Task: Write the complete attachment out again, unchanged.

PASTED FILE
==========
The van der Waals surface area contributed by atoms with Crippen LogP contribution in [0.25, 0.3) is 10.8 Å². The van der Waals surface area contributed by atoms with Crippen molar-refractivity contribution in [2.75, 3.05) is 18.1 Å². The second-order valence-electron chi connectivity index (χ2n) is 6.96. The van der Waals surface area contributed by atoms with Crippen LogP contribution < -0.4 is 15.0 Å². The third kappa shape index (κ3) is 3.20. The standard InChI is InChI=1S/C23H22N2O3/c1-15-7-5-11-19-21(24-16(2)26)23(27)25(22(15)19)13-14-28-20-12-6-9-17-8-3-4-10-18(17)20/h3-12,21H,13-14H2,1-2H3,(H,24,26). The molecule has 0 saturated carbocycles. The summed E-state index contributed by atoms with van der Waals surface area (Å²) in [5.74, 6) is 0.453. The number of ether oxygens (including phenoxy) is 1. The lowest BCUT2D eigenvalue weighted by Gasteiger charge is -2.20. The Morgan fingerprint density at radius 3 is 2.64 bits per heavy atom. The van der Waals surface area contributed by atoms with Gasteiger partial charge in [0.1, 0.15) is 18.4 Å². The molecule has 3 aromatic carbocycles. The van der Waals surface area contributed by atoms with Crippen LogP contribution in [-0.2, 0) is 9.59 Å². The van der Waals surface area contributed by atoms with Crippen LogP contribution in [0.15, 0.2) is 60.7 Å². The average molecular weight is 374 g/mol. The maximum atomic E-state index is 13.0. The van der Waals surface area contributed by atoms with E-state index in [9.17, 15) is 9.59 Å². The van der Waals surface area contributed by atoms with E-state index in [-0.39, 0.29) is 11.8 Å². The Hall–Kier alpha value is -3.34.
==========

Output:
The van der Waals surface area contributed by atoms with Crippen LogP contribution in [0.25, 0.3) is 10.8 Å². The van der Waals surface area contributed by atoms with Crippen molar-refractivity contribution in [2.75, 3.05) is 18.1 Å². The second-order valence-electron chi connectivity index (χ2n) is 6.96. The van der Waals surface area contributed by atoms with Crippen LogP contribution < -0.4 is 15.0 Å². The third kappa shape index (κ3) is 3.20. The standard InChI is InChI=1S/C23H22N2O3/c1-15-7-5-11-19-21(24-16(2)26)23(27)25(22(15)19)13-14-28-20-12-6-9-17-8-3-4-10-18(17)20/h3-12,21H,13-14H2,1-2H3,(H,24,26). The molecule has 0 saturated carbocycles. The summed E-state index contributed by atoms with van der Waals surface area (Å²) in [5.74, 6) is 0.453. The number of ether oxygens (including phenoxy) is 1. The lowest BCUT2D eigenvalue weighted by Gasteiger charge is -2.20. The Morgan fingerprint density at radius 3 is 2.64 bits per heavy atom. The van der Waals surface area contributed by atoms with Gasteiger partial charge in [0.1, 0.15) is 18.4 Å². The molecule has 3 aromatic carbocycles. The van der Waals surface area contributed by atoms with Crippen LogP contribution in [-0.2, 0) is 9.59 Å². The van der Waals surface area contributed by atoms with Crippen LogP contribution in [0.15, 0.2) is 60.7 Å². The average molecular weight is 374 g/mol. The maximum atomic E-state index is 13.0. The van der Waals surface area contributed by atoms with E-state index in [9.17, 15) is 9.59 Å². The van der Waals surface area contributed by atoms with E-state index in [-0.39, 0.29) is 11.8 Å². The Hall–Kier alpha value is -3.34.